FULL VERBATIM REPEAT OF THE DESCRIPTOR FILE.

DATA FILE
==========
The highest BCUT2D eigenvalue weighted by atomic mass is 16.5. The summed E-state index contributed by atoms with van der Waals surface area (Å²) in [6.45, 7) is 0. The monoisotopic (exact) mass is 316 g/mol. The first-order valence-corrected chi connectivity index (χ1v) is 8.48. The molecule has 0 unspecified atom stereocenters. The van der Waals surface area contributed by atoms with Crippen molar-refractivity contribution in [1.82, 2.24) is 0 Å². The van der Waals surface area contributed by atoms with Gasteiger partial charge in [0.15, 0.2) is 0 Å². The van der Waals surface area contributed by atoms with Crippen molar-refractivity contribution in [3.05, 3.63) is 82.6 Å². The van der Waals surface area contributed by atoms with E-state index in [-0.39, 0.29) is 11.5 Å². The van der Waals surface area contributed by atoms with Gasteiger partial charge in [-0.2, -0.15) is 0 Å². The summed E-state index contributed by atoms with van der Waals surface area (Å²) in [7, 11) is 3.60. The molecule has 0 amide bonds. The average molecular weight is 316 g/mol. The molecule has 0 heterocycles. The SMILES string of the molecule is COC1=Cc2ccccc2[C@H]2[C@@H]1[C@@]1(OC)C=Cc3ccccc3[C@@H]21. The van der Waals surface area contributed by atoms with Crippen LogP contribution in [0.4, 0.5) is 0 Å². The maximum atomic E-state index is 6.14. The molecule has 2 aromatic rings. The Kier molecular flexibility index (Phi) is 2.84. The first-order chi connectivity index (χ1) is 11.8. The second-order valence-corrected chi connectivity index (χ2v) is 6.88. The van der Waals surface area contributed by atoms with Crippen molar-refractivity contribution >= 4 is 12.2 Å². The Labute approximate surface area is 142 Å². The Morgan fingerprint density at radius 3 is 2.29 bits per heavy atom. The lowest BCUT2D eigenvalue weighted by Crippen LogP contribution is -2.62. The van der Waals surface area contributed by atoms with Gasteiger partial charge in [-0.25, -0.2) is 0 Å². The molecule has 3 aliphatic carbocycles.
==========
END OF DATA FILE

The highest BCUT2D eigenvalue weighted by atomic mass is 16.5. The summed E-state index contributed by atoms with van der Waals surface area (Å²) in [6.45, 7) is 0. The monoisotopic (exact) mass is 316 g/mol. The first-order valence-corrected chi connectivity index (χ1v) is 8.48. The molecule has 0 unspecified atom stereocenters. The van der Waals surface area contributed by atoms with Crippen molar-refractivity contribution in [1.82, 2.24) is 0 Å². The van der Waals surface area contributed by atoms with Gasteiger partial charge in [0.15, 0.2) is 0 Å². The van der Waals surface area contributed by atoms with Crippen molar-refractivity contribution in [3.05, 3.63) is 82.6 Å². The van der Waals surface area contributed by atoms with E-state index in [-0.39, 0.29) is 11.5 Å². The van der Waals surface area contributed by atoms with Gasteiger partial charge in [-0.2, -0.15) is 0 Å². The summed E-state index contributed by atoms with van der Waals surface area (Å²) in [7, 11) is 3.60. The molecule has 0 amide bonds. The average molecular weight is 316 g/mol. The molecule has 0 heterocycles. The SMILES string of the molecule is COC1=Cc2ccccc2[C@H]2[C@@H]1[C@@]1(OC)C=Cc3ccccc3[C@@H]21. The van der Waals surface area contributed by atoms with Crippen LogP contribution in [0.4, 0.5) is 0 Å². The maximum atomic E-state index is 6.14. The molecule has 2 aromatic rings. The Kier molecular flexibility index (Phi) is 2.84. The first-order chi connectivity index (χ1) is 11.8. The second-order valence-corrected chi connectivity index (χ2v) is 6.88. The van der Waals surface area contributed by atoms with Crippen molar-refractivity contribution >= 4 is 12.2 Å². The Labute approximate surface area is 142 Å². The Morgan fingerprint density at radius 3 is 2.29 bits per heavy atom. The lowest BCUT2D eigenvalue weighted by Crippen LogP contribution is -2.62. The van der Waals surface area contributed by atoms with Gasteiger partial charge in [-0.25, -0.2) is 0 Å². The molecule has 3 aliphatic carbocycles.